Editorial: By defying law, DAPL protesters deeply hurt their case
Energy Transfer Partners has a dispute with the U.S. government. A big dispute. A $3.8 billion dispute, to be exact. And that's a lot of money. If you had a billion dollars, and you spent a thousand dollars a day, do you know how long it would ta...
Energy Transfer Partners has a dispute with the U.S. government. A big dispute. A $3.8 billion dispute, to be exact.
And that's a lot of money. If you had a billion dollars, and you spent a thousand dollars a day, do you know how long it would take you to go broke?
Two thousand years.
Anyway, Energy Transfer Partners' dispute is over the final 1,000 feet of a 1,200-mile pipeline: the stretch that'll cross the Missouri River. The Army Corps has fully permitted the crossing, save only for an easement. But never before has the Corps denied an easement to a permitted crossing, and besides, there are legal reasons to believe the company can proceed without the document.
Or so Energy Transfer Partners is arguing in court.
And that's what's important.
Energy Transfer Partners is making its case in court. The company is challenging the U.S. government in court. So although multiple billions are at stake, and some 1,200 miles (less 1,000 feet) of freshly buried pipeline stand at risk of being abandoned, the company will abide by the verdicts that are reached in court.
In court. Not on the ground.
Not at the site of the Missouri River crossing, where the company is not asserting its "rights" by drilling the final 1,000 feet.
Because as of this moment, and even though the company is arguing in court against this interpretation, such drilling would be against the law.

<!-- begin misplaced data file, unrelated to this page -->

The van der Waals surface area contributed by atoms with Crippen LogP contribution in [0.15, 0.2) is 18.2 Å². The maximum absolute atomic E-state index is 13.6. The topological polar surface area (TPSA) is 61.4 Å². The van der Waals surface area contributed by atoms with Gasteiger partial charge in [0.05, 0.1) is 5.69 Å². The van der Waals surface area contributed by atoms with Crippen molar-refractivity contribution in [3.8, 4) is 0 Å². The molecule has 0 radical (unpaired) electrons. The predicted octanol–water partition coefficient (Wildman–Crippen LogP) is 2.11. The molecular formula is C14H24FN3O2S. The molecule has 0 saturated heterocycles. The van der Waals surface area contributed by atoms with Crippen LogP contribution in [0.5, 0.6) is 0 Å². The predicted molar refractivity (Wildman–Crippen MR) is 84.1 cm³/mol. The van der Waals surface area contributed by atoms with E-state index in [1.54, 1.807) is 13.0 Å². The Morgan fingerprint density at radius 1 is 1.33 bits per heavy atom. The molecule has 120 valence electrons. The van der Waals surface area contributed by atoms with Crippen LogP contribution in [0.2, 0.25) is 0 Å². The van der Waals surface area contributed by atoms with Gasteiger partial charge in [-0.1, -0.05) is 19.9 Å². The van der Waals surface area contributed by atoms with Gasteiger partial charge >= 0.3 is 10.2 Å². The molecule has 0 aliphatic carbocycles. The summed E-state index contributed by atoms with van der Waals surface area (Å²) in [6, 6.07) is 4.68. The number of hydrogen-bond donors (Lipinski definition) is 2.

Now, contrast that restraint to the actions of the protesters not far away.
On Friday, the Army Corps ordered the protesters to vacate their campsite, which is on Army Corps land. The protesters' response?
We're not leaving. Because we say this is our land.
Federal and state law say it's not, but we say it is. And what we say, goes.
If Energy Transfer Partners took the law into its own hands in that way, that action would be extremely prejudicial. It would sour not only the public's opinion, but also the federal government's view of the company's case.
So, too, should the protesters' action ruin their case in the eyes of the U.S. government. For why should the government comport with any group that boasts of defying federal law?
For that matter, why are the protesters asking the Army Corps to block the pipeline in the first place, if the construction is taking place on "their" land? That's easy: Because the Army Corps has the power. The protesters don't.
In short, the protesters want the advantages of U.S. citizenship, such as constitutional rights and the U.S. government's power to block corporations. But they're loftily proclaiming themselves above citizens' responsibilities, including the foundational commitment to settling disputes in court.
Here's hoping judges take a dim view of this arrogance. And here's hoping the protesters' zealotry also takes a toll where it matters most: in the court of the American mind.